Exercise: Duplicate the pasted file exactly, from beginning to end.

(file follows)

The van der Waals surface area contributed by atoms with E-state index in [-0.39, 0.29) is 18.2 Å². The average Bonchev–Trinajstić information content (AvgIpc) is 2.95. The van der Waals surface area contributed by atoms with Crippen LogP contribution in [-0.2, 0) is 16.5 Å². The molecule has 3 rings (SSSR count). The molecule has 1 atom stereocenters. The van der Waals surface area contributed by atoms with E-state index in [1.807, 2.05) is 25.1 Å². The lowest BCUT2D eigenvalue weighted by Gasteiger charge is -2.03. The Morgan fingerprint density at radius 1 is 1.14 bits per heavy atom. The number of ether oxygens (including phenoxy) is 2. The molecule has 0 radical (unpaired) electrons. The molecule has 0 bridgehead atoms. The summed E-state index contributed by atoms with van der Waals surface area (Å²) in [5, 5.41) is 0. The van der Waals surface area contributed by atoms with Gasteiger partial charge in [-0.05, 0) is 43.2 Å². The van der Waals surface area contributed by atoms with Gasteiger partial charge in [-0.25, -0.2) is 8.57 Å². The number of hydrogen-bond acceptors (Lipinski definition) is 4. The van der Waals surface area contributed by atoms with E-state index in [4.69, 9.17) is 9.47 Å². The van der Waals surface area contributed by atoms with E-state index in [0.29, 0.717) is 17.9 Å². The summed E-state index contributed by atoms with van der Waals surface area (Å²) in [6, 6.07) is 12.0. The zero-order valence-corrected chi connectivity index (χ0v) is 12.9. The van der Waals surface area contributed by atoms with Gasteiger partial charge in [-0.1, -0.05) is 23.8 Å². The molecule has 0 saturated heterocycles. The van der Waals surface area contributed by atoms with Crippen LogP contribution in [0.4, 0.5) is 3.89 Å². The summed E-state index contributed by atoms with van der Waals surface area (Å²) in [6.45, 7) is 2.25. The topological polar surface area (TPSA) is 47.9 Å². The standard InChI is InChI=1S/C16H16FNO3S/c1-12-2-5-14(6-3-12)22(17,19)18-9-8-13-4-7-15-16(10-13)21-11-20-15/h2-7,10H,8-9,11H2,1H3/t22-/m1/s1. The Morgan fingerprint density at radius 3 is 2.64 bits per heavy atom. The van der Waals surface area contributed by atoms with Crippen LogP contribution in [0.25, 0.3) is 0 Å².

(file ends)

The van der Waals surface area contributed by atoms with E-state index in [-0.39, 0.29) is 18.2 Å². The average Bonchev–Trinajstić information content (AvgIpc) is 2.95. The van der Waals surface area contributed by atoms with Crippen LogP contribution in [-0.2, 0) is 16.5 Å². The molecule has 3 rings (SSSR count). The molecule has 1 atom stereocenters. The van der Waals surface area contributed by atoms with E-state index in [1.807, 2.05) is 25.1 Å². The lowest BCUT2D eigenvalue weighted by Gasteiger charge is -2.03. The Morgan fingerprint density at radius 1 is 1.14 bits per heavy atom. The number of ether oxygens (including phenoxy) is 2. The molecule has 0 radical (unpaired) electrons. The molecule has 0 bridgehead atoms. The summed E-state index contributed by atoms with van der Waals surface area (Å²) in [5, 5.41) is 0. The van der Waals surface area contributed by atoms with Gasteiger partial charge in [-0.05, 0) is 43.2 Å². The van der Waals surface area contributed by atoms with Gasteiger partial charge in [-0.25, -0.2) is 8.57 Å². The number of hydrogen-bond acceptors (Lipinski definition) is 4. The van der Waals surface area contributed by atoms with E-state index in [4.69, 9.17) is 9.47 Å². The van der Waals surface area contributed by atoms with E-state index in [0.29, 0.717) is 17.9 Å². The summed E-state index contributed by atoms with van der Waals surface area (Å²) in [6, 6.07) is 12.0. The zero-order valence-corrected chi connectivity index (χ0v) is 12.9. The van der Waals surface area contributed by atoms with Gasteiger partial charge in [-0.1, -0.05) is 23.8 Å². The molecule has 0 saturated heterocycles. The van der Waals surface area contributed by atoms with Crippen LogP contribution in [0.4, 0.5) is 3.89 Å². The summed E-state index contributed by atoms with van der Waals surface area (Å²) in [6.45, 7) is 2.25. The topological polar surface area (TPSA) is 47.9 Å². The standard InChI is InChI=1S/C16H16FNO3S/c1-12-2-5-14(6-3-12)22(17,19)18-9-8-13-4-7-15-16(10-13)21-11-20-15/h2-7,10H,8-9,11H2,1H3/t22-/m1/s1. The Morgan fingerprint density at radius 3 is 2.64 bits per heavy atom. The van der Waals surface area contributed by atoms with Crippen LogP contribution in [0.25, 0.3) is 0 Å².